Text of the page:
Ultrafast X-ray studies of functional materials
by Roopali Kukreja (University of California)
at ALBA Synchrotron ( Marie Curie Briefing room )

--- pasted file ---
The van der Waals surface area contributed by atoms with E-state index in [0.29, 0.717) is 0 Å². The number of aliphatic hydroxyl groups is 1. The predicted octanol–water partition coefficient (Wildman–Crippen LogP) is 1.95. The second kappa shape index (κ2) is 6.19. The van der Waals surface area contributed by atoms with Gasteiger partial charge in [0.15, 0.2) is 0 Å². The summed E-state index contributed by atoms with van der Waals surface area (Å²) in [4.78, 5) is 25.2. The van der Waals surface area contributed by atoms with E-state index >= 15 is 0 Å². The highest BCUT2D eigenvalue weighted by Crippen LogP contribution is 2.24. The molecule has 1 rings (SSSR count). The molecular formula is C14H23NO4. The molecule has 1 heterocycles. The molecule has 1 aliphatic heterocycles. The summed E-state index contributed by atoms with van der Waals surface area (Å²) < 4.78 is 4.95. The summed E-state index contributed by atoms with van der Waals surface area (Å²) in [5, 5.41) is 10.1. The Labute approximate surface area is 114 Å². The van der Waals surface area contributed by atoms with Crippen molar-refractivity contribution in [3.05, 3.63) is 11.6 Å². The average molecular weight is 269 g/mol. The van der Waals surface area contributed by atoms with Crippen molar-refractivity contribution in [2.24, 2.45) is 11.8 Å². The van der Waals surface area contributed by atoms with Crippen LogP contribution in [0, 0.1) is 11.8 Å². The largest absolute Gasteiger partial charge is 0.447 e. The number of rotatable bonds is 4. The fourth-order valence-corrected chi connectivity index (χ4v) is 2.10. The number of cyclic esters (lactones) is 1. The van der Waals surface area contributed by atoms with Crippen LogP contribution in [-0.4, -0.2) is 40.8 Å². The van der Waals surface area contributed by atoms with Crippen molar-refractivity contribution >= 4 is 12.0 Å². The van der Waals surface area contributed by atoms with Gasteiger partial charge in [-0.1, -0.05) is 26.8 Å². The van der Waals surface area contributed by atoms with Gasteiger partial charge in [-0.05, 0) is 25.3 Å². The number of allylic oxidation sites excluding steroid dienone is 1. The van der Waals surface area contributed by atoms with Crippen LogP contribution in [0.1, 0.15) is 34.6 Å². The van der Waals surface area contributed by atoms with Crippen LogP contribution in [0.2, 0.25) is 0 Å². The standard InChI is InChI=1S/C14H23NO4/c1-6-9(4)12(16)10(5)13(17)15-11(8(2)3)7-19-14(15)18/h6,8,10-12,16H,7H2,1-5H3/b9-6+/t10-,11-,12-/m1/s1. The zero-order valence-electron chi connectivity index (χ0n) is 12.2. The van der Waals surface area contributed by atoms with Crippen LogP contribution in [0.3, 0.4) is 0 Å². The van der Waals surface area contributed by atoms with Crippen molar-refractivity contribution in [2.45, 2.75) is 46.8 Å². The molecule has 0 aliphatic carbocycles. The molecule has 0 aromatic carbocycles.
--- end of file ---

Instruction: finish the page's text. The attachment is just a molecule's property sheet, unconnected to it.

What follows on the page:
Functional materials offer a rich play ground to study electrical, magnetic, optical and mechanical properties and their interplay with each other. Their wealth of functionalities provides potential routes for energy efficient computing and information technology. Recently, ultrafast control has emerged as a fascinating avenue of manipulating these functionalities, where instead of using temperature or electric or magnetic field, ultrafast lasers can be utilized to control fundamental properties. In this talk, I will focus on time-resolved x-ray experiments to study ultrafast photoinduced strain in ferroelectric thin films and phase transitions in metal-insulator systems. I will describe our recent experimental studies using emerging synchrotron techniques and free electron laser Linac Coherent Light Source (LCLS), that can probe these materials with both high spatial and temporal resolution. In the first part of my talk, I will present ultrafast studies on photoinduced strain in ferroelectric thin film based devices with an in-situ control of the polarization state. Our time-resolved x-ray diffraction studies performed at Advanced Photon Source revealed that both magnitude and sign of strain can be controlled by the polarization state, giving a better understanding of the ultrafast photostriction mechanism in ferroelectric devices. In the second part of my talk, I will discuss temporal and spatial apping of metal-insulator (Verwey) transition in magnetite, where our time-resolved studies and x-ray photon correlation spectroscopy have shown that the phase transition proceeds via phase separation into metallic and insulating domains.